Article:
Doctors need to share a child's full family medical history with prospective adoptive parents, even when the birth parents have not given their consent, argue specialists in the Archives of Disease in Childhood.
UK adoption law encourages frank disclosure of the adoptive child's family health history to prospective adopters, but birth parents do not always consent to this.
AdvertisementDoctors are usually privy to most of this information, but professional guidelines and legislation prohibit disclosure without the express consent of the birth parents unless it is "in the public interest," often leaving doctors in a quandary.
The argument in favour of disclosure may be more clear-cut where there is a high risk of a treatable heritable condition, but greater clarity is needed for subtler risks such as fetal alcohol problems, say the authors, from the University of Southampton and the British Association for Adoption and Fostering.
They point out that many of the UK's 4000 children adopted every year will have experienced physical or emotional abuse or will have complex developmental and educational needs.
Their birth parents are likely to have experienced similar abuse and may also have had bouts of mental ill health and other problems, such as substance misuse, all of which "powerfully influence a child's future health," say the authors.
"If medical information is not shared at this point, the adopted child may experience a lifetime of ignorance about their family health history and possible future health risks," not only for them, but also for their children, they write.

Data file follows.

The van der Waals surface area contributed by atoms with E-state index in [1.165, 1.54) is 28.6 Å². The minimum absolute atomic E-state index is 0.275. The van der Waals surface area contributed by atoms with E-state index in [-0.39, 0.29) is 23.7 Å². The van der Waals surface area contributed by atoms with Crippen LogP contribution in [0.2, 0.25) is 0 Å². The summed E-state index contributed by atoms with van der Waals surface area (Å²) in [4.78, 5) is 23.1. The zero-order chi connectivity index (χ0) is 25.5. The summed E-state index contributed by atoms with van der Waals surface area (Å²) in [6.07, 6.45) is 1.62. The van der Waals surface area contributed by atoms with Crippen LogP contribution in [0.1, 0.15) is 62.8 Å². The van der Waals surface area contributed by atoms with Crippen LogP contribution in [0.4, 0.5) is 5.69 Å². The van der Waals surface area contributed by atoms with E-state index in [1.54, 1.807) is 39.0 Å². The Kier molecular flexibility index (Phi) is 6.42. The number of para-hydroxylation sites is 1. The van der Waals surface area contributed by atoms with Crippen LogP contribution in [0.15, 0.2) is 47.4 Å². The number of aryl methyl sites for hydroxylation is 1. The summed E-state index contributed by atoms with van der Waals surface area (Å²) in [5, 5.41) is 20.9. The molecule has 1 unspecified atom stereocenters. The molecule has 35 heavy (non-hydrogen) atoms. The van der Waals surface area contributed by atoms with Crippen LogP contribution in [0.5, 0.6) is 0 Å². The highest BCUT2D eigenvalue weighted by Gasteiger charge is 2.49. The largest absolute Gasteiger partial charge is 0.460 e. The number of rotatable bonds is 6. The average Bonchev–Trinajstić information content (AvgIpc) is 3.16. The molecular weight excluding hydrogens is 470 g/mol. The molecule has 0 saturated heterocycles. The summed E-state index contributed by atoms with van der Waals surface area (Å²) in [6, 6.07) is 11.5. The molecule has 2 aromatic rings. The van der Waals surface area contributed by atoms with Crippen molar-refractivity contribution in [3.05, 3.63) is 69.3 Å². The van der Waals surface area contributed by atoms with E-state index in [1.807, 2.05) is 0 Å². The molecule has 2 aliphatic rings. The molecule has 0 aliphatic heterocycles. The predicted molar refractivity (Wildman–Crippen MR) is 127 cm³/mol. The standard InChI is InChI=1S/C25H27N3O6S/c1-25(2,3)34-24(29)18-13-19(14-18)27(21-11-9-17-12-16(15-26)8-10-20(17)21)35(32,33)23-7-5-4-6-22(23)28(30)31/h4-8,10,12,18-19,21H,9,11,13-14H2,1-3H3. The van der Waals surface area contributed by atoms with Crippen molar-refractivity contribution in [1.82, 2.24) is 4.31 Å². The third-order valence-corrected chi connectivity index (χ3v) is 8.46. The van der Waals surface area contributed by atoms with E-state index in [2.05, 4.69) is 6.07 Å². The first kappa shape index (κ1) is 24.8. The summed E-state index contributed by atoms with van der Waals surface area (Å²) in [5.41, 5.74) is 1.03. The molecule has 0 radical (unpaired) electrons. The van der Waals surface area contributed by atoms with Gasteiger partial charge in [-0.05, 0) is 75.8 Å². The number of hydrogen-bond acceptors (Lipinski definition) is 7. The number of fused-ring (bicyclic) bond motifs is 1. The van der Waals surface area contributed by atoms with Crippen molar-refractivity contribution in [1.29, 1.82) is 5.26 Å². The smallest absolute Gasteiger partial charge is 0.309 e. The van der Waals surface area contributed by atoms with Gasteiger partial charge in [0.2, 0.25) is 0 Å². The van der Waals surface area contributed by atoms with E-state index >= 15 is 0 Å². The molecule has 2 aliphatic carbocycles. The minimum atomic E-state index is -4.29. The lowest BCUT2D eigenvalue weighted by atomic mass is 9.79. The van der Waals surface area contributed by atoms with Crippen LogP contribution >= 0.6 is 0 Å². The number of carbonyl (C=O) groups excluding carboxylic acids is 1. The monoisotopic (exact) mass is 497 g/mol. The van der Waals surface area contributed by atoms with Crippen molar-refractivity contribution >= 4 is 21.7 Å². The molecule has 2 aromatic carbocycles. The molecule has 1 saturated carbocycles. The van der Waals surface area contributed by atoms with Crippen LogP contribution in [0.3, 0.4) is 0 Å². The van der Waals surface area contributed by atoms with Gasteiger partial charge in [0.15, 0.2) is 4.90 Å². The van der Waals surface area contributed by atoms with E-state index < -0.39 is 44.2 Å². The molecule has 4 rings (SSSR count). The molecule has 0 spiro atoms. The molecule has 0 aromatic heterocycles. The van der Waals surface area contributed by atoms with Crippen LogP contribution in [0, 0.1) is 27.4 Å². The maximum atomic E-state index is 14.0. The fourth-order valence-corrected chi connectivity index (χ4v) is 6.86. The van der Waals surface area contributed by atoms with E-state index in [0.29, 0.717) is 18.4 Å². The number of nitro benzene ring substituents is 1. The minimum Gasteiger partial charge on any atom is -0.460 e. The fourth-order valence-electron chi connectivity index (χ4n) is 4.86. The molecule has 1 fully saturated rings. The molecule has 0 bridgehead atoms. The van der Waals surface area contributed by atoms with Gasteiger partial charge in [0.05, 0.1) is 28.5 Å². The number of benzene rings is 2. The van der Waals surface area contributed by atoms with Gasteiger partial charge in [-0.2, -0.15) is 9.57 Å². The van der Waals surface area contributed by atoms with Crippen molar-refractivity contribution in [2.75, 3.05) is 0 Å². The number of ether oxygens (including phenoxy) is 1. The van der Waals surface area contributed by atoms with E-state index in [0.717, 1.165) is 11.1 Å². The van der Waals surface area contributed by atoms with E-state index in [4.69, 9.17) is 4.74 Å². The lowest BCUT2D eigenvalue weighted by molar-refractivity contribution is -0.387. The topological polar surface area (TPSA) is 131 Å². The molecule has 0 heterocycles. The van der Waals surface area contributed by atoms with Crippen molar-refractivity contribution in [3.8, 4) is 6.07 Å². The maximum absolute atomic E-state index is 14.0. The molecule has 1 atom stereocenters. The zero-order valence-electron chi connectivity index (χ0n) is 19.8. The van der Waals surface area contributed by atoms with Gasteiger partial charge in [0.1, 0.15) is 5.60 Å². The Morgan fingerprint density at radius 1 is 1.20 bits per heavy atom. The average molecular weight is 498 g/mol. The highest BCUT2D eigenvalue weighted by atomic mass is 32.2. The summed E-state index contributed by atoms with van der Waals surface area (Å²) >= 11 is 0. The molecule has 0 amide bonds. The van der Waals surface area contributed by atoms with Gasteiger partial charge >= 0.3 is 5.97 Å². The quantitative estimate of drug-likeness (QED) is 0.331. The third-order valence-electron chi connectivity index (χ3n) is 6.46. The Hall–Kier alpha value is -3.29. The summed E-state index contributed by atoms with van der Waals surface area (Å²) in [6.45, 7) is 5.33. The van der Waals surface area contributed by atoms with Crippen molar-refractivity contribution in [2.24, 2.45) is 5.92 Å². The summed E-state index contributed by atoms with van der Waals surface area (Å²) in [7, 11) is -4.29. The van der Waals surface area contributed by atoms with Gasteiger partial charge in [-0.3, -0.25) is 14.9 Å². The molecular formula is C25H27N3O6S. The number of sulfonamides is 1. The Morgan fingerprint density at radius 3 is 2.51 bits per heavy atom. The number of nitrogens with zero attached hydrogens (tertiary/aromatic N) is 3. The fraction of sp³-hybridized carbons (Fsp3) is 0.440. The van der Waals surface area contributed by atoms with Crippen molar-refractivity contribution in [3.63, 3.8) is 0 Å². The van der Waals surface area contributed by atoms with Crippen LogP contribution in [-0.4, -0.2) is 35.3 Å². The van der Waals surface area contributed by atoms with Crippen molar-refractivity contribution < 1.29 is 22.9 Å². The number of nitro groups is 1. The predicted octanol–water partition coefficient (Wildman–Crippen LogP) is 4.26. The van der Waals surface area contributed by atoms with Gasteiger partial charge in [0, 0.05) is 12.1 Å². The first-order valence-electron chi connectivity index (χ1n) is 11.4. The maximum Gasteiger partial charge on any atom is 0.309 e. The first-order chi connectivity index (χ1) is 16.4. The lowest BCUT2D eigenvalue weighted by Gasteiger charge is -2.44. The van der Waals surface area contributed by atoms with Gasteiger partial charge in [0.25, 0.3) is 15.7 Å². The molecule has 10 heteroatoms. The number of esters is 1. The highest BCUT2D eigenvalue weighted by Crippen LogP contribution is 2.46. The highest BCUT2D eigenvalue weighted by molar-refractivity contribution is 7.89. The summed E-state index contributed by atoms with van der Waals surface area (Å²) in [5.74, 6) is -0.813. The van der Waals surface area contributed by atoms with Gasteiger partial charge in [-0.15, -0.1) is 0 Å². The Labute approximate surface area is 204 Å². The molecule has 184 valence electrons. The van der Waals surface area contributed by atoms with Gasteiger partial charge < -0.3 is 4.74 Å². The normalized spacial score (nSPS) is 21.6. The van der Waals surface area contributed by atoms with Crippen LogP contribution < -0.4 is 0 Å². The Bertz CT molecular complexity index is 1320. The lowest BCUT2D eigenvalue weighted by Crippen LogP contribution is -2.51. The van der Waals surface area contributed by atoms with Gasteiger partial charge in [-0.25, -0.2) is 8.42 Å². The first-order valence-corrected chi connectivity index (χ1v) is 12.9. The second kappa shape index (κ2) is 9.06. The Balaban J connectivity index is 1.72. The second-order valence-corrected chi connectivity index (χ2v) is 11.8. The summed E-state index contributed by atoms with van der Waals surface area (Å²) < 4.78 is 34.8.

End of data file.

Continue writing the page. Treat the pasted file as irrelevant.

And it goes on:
Such information also enables prospective adopters to make an informed decision about whether to adopt a child and/or prepares them for the future health problems their adopted child might have, which arguably is likely to make them better parents, they say.
Nevertheless, current legislation is unhelpful, they suggest. "Article 8 of the European Convention on Human Rights, incorporated into the UK Human Rights Act 1998, recognises the need to respect family privacy, but does little to resolve the competing interests of birth and adoptive families," they write.
"Nor is it clear whether the rights and freedoms of the child to knowledge of their health risks outweigh the rights of the birth family to confidentiality of their medical information," they add.
Furthermore, recent controversies over the security of electronic records "risk an excessively cautious approach to the determination of a public interest threshold for sharing information in adoption," they say.
"Although cases will need to be judged on their individual details, we argue that in many cases it will be appropriate to share relevant medical information with prospective adopters, on the grounds that this benefits the current and future welfare of the child," they conclude.